Hi Aurelie! How are you today? Would you mind telling the readers a bit about yourself?
Hi! I am Aurélie Sorriaux, 26 years old. I am from France and I am now living in Amsterdam. I describe myself as a visual artist using photography as my primary medium.
When did you realize you wanted to become an artist?
I think after my first diploma in photography in France, I already started to grow as a photography artist. However, I would say that I am now fully developing myself as an artist since I graduated from the Gerrit Rietveld Academie, in Amsterdam, where I learnt a lot about my process as much as myself and what I want to do as an artist. I think I realised I was an artist when I became conscious and acknowledged that I have things to say, things to create and I cannot avoid doing it.
What is your creative process like, and what are the special techniques that you use?
One part in my process is the research. I need this first approach to better grasp my subject. For instance, after my exploration on rocks and before developing ‘In Search of my Curls’, I met geologists and geneticists. However, it is difficult to translate knowledge-based research into visual work. This is where I always feel the need to start creating and experimenting with the medium. I learnt to always follow my intuition, even before completely knowing how things will develop. When I have an idea or a project, I have to fully explore it. On my latest project, I spent months scanning my family archives and extracting part of the images. None of these images were used at the editing process but it allowed me to clarify my intentions, visually and conceptually.
How would you define yourself as an artist?
I would describe myself as a visual artist mainly working in the medium of photography. I use the medium as a tool for investigations about ancestry, family history and archaeology. My photographs are visual explorations through memory experience and the complex state of existence. From ‘LAND’, an exploration through analogue prints of landscape, to ‘In Search of my Curls’, the question of traces from the past and the remains of existence are always there. These subjects intrigue me, from art to science research. In my recent photo project titled ‘In Search of my Curls’, I examine my own heritage and look at what stays in the family.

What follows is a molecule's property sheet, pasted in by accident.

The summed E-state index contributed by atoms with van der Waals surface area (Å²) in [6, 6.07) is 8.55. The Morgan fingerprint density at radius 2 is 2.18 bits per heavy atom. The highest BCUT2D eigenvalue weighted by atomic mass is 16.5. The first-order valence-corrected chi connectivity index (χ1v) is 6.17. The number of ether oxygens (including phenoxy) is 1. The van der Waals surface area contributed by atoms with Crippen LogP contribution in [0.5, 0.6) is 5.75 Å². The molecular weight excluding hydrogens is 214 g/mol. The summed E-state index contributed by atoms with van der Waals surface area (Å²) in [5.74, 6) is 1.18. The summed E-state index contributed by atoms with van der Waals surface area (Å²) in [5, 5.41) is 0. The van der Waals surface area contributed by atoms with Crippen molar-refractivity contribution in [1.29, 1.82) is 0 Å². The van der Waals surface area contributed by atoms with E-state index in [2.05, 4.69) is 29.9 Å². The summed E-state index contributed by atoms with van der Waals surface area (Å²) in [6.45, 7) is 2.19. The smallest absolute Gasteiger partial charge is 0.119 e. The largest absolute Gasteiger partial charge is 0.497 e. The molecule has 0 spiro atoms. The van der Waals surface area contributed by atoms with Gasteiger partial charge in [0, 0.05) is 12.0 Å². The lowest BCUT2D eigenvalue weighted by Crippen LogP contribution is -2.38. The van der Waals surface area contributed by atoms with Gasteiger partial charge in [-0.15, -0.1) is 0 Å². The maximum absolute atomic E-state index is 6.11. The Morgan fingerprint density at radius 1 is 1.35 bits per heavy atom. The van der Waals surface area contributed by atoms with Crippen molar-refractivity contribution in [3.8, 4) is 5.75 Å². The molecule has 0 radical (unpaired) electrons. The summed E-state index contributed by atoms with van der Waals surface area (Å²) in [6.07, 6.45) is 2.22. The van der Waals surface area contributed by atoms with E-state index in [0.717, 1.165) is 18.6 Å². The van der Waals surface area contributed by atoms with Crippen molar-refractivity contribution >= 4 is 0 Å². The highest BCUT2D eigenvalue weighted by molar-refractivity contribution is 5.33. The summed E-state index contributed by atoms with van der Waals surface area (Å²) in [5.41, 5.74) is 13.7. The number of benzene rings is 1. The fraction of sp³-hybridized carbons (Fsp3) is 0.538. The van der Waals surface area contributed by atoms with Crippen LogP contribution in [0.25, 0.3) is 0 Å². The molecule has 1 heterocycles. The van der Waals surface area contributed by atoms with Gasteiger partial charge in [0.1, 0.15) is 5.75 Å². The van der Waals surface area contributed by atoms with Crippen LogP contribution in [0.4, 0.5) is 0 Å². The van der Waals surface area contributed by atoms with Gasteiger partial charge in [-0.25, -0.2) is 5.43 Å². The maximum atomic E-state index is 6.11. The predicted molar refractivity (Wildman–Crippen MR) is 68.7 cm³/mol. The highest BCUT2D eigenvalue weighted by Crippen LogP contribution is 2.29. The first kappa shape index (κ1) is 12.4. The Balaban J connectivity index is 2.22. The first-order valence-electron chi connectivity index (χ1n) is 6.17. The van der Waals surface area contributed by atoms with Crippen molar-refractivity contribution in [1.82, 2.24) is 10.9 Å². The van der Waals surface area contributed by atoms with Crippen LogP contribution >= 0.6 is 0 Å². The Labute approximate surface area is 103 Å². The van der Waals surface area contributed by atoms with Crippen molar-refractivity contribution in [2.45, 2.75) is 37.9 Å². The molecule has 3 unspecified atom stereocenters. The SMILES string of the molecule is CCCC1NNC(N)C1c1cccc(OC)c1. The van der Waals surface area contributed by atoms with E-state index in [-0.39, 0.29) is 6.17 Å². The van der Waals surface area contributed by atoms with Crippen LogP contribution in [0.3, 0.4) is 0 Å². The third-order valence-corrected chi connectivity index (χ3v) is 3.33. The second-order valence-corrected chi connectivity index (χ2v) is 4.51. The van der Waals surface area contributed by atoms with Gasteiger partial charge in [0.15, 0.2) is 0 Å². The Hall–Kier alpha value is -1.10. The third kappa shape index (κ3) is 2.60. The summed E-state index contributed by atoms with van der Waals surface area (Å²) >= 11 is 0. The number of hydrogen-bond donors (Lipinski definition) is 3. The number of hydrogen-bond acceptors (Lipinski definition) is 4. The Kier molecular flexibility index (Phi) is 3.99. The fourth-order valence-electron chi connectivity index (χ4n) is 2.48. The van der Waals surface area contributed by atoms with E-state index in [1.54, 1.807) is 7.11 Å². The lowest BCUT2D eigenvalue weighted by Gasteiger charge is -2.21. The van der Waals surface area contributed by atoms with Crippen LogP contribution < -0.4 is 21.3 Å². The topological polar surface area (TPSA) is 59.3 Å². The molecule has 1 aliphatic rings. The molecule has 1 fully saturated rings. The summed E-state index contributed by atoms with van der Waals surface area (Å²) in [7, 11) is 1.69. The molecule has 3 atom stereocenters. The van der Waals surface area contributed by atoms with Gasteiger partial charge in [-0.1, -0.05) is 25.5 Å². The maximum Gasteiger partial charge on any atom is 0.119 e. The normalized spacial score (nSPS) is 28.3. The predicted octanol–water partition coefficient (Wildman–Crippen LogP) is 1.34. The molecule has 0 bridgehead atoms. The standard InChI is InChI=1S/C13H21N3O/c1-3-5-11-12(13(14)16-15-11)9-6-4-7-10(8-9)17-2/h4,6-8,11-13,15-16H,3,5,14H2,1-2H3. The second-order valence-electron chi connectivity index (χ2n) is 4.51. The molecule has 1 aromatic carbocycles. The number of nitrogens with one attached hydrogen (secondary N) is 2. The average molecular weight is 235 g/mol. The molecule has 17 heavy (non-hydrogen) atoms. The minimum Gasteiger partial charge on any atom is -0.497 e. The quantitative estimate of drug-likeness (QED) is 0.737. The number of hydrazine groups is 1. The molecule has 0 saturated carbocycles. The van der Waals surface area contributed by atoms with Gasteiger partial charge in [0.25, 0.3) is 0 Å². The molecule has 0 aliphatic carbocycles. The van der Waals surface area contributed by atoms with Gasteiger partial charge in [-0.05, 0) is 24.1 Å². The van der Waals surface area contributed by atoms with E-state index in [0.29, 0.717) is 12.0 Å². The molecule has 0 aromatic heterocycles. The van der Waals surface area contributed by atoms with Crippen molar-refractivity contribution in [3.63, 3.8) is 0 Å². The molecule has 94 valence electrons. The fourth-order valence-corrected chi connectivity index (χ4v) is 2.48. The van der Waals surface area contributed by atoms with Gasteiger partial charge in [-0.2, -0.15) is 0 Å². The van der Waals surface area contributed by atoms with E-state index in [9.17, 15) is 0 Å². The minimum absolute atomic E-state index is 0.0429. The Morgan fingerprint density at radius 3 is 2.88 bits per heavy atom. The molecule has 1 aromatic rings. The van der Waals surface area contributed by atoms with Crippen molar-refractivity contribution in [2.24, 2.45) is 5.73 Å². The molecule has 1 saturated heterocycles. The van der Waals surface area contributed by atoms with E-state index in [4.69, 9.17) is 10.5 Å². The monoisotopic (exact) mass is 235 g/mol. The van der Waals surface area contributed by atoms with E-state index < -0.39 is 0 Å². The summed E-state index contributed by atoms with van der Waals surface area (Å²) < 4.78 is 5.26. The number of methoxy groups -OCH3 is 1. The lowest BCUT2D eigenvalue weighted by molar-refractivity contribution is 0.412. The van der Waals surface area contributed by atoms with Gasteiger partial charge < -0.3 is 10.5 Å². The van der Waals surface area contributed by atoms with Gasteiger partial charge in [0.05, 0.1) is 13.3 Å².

Who are your art world role models? Is there anyone who inspires you?
Artists whose work relates to the sense of time and the fragility, like Adam Jeppesen, inspire me. Having the chance of working with him, I learn a lot from his way of seeing and thinking about the art. The question of the materiality of the photograph as well as the notions of identity and the lost memory are themes that interest me. Laurent Lafolie and Thomas Hauser who create artistic projects on these subjects inspire me as well.
Tell us about a memorable experience: maybe a show you have had that was really exciting.
When I exhibited ‘In Search of my Curls’ at my graduation show, I received many reactions and exchanges about family heritage, the memories and their interest in their roots as well. I think nowadays the question of identity has become a general interest and the exchange with the audience has made me more aware of it. Being the first time my project was presented to the audience, I appreciated how my work was speaking to the viewers.
How did your 2020 go, did lockdown change the relationship you have with your work?
The isolation definitely made my production slower, but it also obliged me to focus on what is the most important. I think life always influences the work as our work is such a part of ourselves. By reducing the possibilities, the pandemic made me question myself even more about what I want to talk about and experiment. It also helps me to think simpler and more direct.
What are some of the future projects you are excited about?
Two years ago, I explored my fascination for rocks and geology. The project I produced from that brought me to my last work about the transmission in family. I experimented with the silkscreen technique and created ‘ROCKS I’. From 2D print, the silkscreen almost creates a 3D feeling. I want to explore more of this layering process. So, my next projects are to realise more prints of rocks in silkscreen and to experiment in order to improve the technique and at the end, maybe have my two last projects — which are already linked to me — visually come together.
Discover more works by Aurelie here.